RECOGNIZE! Graffiti Art
The National Portrait Gallery’s “RECOGNIZE! Hip Hop and Contemporary Portraiture” is closing soon, so be sure to see the exhibition before Sunday, October 26, its final day. The exhibition features six artists: photographer David Scheinbaum, painter Kehinde Wiley, poet Nikki Giovanni, installation artist Shinique Smith, video artist Jefferson Pinder, and graffiti artists Tim Conlon and Dave Hupp.
In this blog post, we focus on Tim Conlon and Dave Hupp, local graffiti artists who created four large murals that line the exhibition’s main hallway. These panels, with their sophisticated lettering style and color combinations, transformed the gallery space, bringing the beats and energy of hip hop to the museum’s walls.
Using the tags “CON” and “AREK,” Tim Conlon and Dave Hupp began writing together in 2000. Conlon brought a flair for figures to their collaborations, and Hupp excelled at quick, complex lettering. Since graffiti is performed without a public audience, a writer’s pseudonym, or “tag,” is the face he presents to the world—his self-portrait. In their artist statement, Hupp and Conlon write that graffiti is “a lifestyle, an addiction, a dysfunctional marriage of secrecy and fame, for better and for worse. Some see it as an insatiable appetite for destruction, but through this abstracted topography we find our creative vision and achieve our self-expression.”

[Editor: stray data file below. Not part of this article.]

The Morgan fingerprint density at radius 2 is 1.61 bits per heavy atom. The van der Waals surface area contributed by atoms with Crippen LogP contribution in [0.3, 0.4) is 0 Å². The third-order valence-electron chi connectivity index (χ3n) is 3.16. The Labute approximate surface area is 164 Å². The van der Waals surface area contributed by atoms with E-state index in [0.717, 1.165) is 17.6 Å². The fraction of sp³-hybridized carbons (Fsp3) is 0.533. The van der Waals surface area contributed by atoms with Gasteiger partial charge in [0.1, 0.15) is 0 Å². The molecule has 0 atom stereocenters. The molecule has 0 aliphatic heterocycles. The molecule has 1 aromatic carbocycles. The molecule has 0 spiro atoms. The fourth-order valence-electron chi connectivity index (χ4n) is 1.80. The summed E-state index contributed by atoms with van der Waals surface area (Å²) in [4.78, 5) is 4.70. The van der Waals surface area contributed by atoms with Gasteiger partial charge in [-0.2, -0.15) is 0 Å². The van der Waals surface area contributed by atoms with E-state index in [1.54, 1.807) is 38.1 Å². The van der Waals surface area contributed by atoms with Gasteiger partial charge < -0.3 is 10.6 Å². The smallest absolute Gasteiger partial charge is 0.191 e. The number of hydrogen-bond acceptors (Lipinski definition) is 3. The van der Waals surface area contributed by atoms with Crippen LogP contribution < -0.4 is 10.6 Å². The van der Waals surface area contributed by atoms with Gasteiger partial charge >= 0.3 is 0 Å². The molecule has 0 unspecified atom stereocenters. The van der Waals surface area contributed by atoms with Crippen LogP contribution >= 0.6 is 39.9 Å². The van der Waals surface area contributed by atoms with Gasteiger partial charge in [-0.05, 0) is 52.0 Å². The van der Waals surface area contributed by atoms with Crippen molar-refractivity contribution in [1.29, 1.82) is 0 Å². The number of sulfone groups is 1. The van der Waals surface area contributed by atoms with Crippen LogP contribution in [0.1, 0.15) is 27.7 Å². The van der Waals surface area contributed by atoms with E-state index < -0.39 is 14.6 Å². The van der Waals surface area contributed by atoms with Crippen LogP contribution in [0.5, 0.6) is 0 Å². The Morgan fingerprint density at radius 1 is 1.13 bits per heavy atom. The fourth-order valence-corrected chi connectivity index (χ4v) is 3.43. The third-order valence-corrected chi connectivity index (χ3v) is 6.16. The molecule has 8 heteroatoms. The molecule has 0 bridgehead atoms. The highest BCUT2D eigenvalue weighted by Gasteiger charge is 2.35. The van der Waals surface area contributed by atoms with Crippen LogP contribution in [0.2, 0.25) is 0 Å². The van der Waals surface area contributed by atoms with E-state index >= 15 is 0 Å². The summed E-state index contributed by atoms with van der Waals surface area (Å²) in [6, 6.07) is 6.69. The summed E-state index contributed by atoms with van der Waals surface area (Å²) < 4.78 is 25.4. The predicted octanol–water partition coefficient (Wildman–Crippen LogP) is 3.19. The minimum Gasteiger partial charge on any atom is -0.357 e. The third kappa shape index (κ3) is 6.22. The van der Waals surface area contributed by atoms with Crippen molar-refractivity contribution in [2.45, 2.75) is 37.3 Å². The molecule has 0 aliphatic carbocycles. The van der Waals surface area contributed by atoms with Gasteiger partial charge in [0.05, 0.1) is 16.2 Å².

In January of 2007, before the opening of “RECOGNIZE!” NPG web developer Benjamin Bloom sat down with Tim Conlon and Dave Hupp, and asked them a few questions. You can listen to the complete interview, and see their graffiti murals here.
BB: What makes your style your own, or differentiates it from other people?
Tim Conlon (shown above): I think, just of course, the letters—the name that you choose that’s going to separate you from anyone else. I guess style-wise, my style pretty much reflects mostly New York straight-letter style, or straight-letter wild-style. You know something that’s bar-letters, very readable, you can tell what it says—probably has a little Baltimore influence to it.
And there is some West Coast stuff that I’ve added to it, when I lived out in L.A. for a while. Some little tidbits and painting techniques I do, that I remember from out there. I’d say it’s pretty generic, but I’ve painted enough over the years so that people recognize it. Even if they just glance at it, they probably know it’s me before they read the letters. Same probably goes for Dave too.
Dave Hupp (above): It’s just changed over the years. I don’t do a lot of connections. A lot of single-letter, bar-style—I want it to be readable. When it flies by I want Joe truck driver to be able to read it. You know, the average person. I don’t want it to be some wild crazy stuff that you can’t read. So usually each letter is separate. There maybe some simple connections, but just real bold bar-style letters.
I’m from Baltimore, so it’s got a Baltimore flair. But it’s got a lot of influence from a variety of people I hang with and know. I get influence from a lot of different things, and a lot of different people from all over.
BB: How do you feel about graffiti being in a museum?
DH: Well I’m glad to be alive and be in the Smithsonian. Because I guess not too long ago, you had to be dead to be in the Portrait Gallery, right?
BB: That’s true.
DH: So to be alive and be in it is good! It’s a sign of the times. Some people may say “hey you’re a sell-out.” I look at it like being a musician, and never making an album or putting a CD out. Why are you strumming on that guitar for twenty years, if you can’t make a buck, or be seen, or be heard? And this is a way to be seen and be heard. This is huge—I guess when I walk down that marble floor and through the pillars and see these huge panels affixed to the wall, I’ll be like “damn, that’s our stuff.”